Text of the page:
Google Glass Available to Anyone in U.S. — for One Day Only

 Google said the people testing out Google Glass include bakers and doctors.
#Google Glass! On sale! One day only! Just $1,500! Get ‘em while they’re hot!
It looks as if Google is embracing a sales tactic that has been perfected by used-car dealers.
In a post on Google Plus, the company’s social network, Google said that it would sell the Google Glass augmented-reality glasses for one day only, starting at 6 a.m. on Tuesday.
Google said it gets requests every day from people who want to become Glass Explorers, as first-generation Google Glass wearers are called. With Tuesday’s event, “any adult in the U.S. can become an Explorer,” the company said, though it also noted that “the number of spots available is limited.”
The one-day offering through the Google Glass website is designed to reach people who want to try the glasses but have been unable to get a pair.
As any good used-car seller knows, you have to promise customers something special to entice them even further. Google is choosing style as its sales tactic. “It now comes with your favorite shade or frame, thanks to feedback from our current Explorers,” the company wrote in the post. “The number of spots available is limited, so mark your calendar if you want to get in.”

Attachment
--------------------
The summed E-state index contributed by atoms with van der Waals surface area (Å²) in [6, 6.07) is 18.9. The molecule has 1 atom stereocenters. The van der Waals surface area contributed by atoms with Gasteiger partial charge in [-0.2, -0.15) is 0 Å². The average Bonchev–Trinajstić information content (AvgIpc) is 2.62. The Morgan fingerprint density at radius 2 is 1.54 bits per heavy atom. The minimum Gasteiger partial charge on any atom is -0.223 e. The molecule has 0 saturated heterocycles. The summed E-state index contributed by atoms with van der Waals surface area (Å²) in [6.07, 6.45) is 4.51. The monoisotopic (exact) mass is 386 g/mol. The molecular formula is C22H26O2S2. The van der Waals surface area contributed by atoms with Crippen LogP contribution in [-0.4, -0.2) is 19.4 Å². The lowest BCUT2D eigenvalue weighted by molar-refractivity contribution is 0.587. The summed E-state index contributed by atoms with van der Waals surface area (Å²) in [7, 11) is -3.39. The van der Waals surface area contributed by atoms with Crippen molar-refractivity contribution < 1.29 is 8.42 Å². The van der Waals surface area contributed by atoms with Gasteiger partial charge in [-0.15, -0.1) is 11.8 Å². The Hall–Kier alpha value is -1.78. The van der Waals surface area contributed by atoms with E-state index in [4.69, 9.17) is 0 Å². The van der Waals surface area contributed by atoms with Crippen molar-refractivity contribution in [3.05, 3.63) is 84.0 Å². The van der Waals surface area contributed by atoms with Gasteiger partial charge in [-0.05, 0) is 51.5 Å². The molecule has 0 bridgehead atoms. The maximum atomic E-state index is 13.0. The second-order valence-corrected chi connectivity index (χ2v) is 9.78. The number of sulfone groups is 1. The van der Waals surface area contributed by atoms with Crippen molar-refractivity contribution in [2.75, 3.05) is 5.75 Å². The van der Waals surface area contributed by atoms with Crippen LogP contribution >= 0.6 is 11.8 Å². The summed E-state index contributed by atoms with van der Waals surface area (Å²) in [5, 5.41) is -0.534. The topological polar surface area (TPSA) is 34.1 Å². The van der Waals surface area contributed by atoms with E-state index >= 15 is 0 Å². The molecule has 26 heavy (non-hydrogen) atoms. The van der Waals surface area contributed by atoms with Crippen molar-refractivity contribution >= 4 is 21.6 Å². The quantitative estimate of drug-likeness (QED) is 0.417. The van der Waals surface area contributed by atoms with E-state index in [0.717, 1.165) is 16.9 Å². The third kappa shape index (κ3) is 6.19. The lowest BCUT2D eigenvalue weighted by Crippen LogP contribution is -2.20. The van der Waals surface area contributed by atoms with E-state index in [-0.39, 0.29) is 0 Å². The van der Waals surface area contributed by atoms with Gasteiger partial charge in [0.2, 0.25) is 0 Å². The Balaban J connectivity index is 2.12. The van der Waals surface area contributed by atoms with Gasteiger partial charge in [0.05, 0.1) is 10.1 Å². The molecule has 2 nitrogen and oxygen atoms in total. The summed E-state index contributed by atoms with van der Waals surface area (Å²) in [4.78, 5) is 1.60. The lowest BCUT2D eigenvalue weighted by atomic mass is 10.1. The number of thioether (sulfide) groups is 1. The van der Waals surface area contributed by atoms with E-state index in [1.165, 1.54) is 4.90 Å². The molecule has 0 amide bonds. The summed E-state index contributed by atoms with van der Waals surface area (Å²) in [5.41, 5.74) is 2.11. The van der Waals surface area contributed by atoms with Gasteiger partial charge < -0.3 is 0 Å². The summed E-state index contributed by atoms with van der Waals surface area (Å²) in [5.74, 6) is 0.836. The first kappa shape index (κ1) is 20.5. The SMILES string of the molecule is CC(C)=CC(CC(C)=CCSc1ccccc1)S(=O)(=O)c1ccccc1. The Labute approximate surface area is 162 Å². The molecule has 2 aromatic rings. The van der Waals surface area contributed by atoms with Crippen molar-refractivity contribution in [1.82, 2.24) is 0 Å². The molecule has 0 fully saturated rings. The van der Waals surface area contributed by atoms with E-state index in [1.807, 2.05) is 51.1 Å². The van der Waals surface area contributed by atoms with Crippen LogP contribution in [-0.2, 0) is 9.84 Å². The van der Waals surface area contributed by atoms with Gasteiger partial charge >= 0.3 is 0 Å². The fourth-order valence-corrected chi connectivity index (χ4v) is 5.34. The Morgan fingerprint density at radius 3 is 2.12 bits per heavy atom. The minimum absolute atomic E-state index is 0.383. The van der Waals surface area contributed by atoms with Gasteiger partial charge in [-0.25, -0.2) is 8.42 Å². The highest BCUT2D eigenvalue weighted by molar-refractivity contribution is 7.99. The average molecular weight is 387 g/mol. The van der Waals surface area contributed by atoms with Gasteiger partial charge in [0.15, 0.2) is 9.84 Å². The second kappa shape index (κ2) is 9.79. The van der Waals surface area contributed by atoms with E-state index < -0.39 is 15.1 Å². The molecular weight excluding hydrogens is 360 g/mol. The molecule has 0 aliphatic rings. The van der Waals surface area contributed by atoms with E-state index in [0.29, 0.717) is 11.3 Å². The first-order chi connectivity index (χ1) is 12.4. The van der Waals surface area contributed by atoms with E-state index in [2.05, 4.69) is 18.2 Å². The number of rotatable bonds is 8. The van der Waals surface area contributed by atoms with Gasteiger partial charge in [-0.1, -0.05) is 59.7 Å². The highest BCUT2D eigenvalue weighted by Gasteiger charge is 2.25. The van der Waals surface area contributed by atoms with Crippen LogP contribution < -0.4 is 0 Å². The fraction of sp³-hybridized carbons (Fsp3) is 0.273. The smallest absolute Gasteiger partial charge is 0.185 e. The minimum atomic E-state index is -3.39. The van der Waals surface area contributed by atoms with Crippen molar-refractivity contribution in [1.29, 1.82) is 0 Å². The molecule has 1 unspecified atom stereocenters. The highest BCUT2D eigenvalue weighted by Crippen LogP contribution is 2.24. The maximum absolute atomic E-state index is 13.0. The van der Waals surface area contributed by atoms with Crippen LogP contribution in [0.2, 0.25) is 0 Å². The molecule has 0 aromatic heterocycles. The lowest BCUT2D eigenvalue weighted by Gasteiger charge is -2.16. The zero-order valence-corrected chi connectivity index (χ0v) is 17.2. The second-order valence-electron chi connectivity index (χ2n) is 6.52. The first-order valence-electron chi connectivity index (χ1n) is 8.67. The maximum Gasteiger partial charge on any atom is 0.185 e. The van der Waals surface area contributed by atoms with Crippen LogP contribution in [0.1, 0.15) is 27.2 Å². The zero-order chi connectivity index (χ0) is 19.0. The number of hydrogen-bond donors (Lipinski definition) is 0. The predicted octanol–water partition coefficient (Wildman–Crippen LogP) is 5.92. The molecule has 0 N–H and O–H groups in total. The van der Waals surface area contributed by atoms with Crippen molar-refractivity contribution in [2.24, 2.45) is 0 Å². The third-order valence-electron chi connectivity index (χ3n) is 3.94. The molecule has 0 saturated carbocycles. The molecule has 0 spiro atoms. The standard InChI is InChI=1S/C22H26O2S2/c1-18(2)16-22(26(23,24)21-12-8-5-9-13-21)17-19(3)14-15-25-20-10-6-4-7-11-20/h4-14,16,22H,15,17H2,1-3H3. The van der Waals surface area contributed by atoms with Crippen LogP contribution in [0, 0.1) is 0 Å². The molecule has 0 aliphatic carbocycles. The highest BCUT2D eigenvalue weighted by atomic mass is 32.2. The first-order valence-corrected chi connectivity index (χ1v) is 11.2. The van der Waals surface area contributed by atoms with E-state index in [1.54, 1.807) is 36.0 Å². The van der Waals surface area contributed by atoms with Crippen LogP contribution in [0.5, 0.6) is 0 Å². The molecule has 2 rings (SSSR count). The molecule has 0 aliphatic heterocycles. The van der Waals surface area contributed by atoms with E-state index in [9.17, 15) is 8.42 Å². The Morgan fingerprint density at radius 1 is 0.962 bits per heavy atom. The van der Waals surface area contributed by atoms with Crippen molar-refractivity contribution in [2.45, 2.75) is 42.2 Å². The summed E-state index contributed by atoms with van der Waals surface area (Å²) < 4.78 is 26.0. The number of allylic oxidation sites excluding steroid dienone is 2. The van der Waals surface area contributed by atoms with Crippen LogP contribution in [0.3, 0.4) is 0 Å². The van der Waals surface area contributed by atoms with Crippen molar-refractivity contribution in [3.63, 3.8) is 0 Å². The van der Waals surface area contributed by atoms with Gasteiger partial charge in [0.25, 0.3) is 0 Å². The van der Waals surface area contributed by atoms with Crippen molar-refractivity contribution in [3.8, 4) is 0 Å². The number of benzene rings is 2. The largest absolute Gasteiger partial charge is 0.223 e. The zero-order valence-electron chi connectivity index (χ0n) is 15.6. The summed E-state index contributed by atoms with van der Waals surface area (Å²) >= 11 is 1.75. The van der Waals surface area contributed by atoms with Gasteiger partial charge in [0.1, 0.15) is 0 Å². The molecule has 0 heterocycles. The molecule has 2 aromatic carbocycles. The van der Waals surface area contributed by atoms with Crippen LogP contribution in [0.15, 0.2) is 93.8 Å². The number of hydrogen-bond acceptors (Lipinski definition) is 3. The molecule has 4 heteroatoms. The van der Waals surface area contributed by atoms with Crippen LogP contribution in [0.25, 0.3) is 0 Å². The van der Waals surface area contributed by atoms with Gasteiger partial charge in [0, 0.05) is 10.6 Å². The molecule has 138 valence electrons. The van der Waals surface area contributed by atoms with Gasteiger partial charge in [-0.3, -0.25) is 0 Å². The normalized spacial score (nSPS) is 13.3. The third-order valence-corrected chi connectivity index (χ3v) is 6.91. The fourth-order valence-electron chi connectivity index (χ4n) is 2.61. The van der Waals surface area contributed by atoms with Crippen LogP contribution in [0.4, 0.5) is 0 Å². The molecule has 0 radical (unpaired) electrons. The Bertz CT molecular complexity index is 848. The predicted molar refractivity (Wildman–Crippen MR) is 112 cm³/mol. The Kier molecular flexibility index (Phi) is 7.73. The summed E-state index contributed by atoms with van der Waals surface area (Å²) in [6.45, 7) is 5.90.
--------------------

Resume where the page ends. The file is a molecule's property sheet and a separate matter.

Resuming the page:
In the comments section of the post, some people voiced their frustration with the price tag on Google Glass.
Over the past several months, we’ve been trying out different ways to expand the Explorer program,” wrote Joe Betsill, a student at Northeastern University, quoting Google, then asked, “Did you consider lowering the price?”
Matt Conn also took a jab at the price in the comments. “Still $1,500?! You’re kidding me right,” he wrote. “Apple is right around the corner, and you’re not making this a loss-leader?”
“Ugh…. $1,500?” read another comment.
“Many people would like to try Glass, only a few are willing to pony up the $1,500 required,” another comment noted.
But Google seems confident that people can afford Google Glass at that price. In the post on Google Plus, the company said current Google Glass users include ”moms, bakers, surgeons, rockers.” (Though it’s unclear what a “rocker” is.)
For those who seem hesitant, maybe Google can try another user-car sales tactic: dropping the price. Or a variation on what anyone who has purchased a car has heard, “What’s it going to take to get you in Google Glass today?”

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